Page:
Dementia awareness is not just for one week. It’s for life.

This is Chris Roberts, a ‘Dementia Friend’, sporting his latest T-shirt.


Chris lives well with dementia.

The message is though extremely compelling.

There are very few people I’ve ever met who ‘understand’ dementia. University Chairs are often very sharp political operators, whose brown nosing and networking skills are second to none. Of course not all Professors are like that.

There are also many academic authors who know how to play the system. They on the way up will write with someone well known so that they get published. This is a different version of when you tag somebody well known in your tweet in the hope that your shill can gain some momentum.

We have got to get out of the language of ‘opportunity seeking’ for dementia. You cannot measure success in dementia awareness by the number of new website domains with the bit ‘dementiaawareness’ in it.

As such you can’t sell ‘awareness’. You might be able to sell knowledge, but much of this knowledge, albeit unreviewed, is available on the world wide web. But that’s not to say there is a problem here. Most people’s basic knowledge of the dementias is poor, perpetuated by many people who should know better equating dementia with mild memory problems.

And promoting dementia awareness is not exactly equivalent to promoting a charity. To say that I have been disgusted with the naked unpleasant rivalry by some against others is an understatement. I know of one prominent person who has literally been pimping ideas and palming them off as his own. This has got to stop.

Cures for dementia sell copy – like Nigel Farage.

We’ve got a long way to go – whether the name itself ‘Dementia’ is appropriate, whether the word ‘carers’ or ‘support’ are appropriate, whether personal budgets would work, whether whole person care will work, whether it is possible to do case finding for dementia, whether there might be a promising medical treatment for dementia, and so on.

If you’re interested in being part of a network that doesn’t want anything, but wishes to spread goodwill and knowledge about dementia, please feel free to join our Facebook group.

But just because dementia awareness week ends today doesn’t mean we should park the idea til next year. Like living with any long term condition, it should be a way of life. Understanding it is part of our basic humanity, and our ability to be aware of dementia individually is a potent endophenotype of our make up as a caring society.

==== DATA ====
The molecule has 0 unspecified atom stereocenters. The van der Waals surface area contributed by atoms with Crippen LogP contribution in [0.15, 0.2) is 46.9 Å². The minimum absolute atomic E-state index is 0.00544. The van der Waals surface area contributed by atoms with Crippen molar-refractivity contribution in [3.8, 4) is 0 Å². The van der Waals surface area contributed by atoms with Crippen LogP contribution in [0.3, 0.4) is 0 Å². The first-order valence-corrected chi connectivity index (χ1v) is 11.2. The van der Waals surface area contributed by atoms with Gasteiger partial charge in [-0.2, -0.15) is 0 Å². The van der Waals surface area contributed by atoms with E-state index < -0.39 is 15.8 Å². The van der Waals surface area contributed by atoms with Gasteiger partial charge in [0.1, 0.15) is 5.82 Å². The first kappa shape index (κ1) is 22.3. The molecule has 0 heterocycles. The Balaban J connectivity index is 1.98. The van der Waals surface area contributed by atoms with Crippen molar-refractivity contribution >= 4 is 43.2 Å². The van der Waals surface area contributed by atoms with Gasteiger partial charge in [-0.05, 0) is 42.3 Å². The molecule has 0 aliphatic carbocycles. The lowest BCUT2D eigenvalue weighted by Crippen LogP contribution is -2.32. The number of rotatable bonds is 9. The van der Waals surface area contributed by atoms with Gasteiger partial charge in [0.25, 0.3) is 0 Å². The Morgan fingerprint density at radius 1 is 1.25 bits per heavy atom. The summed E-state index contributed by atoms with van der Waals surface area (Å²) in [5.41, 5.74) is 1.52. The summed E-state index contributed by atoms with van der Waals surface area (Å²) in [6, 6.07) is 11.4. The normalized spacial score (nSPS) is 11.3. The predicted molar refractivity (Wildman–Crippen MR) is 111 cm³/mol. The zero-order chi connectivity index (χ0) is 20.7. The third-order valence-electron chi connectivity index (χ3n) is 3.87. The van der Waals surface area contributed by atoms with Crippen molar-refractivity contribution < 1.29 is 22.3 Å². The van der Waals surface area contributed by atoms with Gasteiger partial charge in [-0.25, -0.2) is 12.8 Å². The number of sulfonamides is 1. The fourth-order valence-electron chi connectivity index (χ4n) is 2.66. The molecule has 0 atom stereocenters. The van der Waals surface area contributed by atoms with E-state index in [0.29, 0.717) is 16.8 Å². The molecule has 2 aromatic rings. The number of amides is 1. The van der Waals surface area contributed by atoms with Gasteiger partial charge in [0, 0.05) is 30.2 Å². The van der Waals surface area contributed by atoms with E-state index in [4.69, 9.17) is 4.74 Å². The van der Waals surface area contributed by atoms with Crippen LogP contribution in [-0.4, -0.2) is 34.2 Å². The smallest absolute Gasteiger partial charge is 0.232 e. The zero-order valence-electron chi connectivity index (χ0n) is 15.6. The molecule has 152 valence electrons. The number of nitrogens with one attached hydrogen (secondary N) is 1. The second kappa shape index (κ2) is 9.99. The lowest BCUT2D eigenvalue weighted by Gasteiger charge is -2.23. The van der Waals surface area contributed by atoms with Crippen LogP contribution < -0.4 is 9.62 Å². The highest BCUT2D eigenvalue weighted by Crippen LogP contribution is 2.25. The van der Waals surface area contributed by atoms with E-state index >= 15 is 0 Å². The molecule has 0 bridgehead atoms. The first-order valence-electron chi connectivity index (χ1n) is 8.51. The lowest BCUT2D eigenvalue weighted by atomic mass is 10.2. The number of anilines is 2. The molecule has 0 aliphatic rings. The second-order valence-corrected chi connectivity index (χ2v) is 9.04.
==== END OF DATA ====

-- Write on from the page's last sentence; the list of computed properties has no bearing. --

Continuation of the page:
5 Responses

  1. stevemilton1 May 24, 2014 / 7:49 am

    Just as I was about to stand up to the lectern last week I was introduced as a dementia “expert”. The only response I could make was:

    “Hi – I AM a dementia expert………..In my father’s dementia – as for the other 799,999? Haven’t got a clue.”

    As for awareness week – I was discussing “awareness weeks” with Sandy from the Forget me Nots in Swindon last year. Her response?:

    “It’s all good, but I have dementia the other 51 weeks as well”

  2. Rena Galvin May 24, 2014 / 8:32 am

    What can citizens do to help?

  3. Shibley Rahman May 24, 2014 / 8:44 am

    haha Steve. brill.

    @Rena – look around for organisations off Google such as charities, people, or social enterprises you’d like to support. You can pop onto Google to see if there are any books on dementias you’d like to read. But it would be really helpful if you could commit to something, such as finding and being of practical help to a person with dementia if he or she wants it; or raising awareness through initiatives such as ‘Dementia Friends’ in your jurisdiction; or looking into supporting specialist nursing services similar to Admiral nurses. I think there’s loads you could do, and it’ll come to you what you feel most comfortable with in due course. Thanks very much for your interest.

  4. zoeharris13 May 25, 2014 / 8:37 am

    Hi Shibley, as Sube Banerjee said in Brighton yesterday, “dementia doesn’t recognise boundaries” so we should certainly not apply any time boundaries on activities designed to increase awareness of the illness and the capacity it has to wreak havoc on entire families. I speak to dozens of care home managers every week (not just last week) to learn how they empower their staff to provide dignified and person-centred care. Lots to do.

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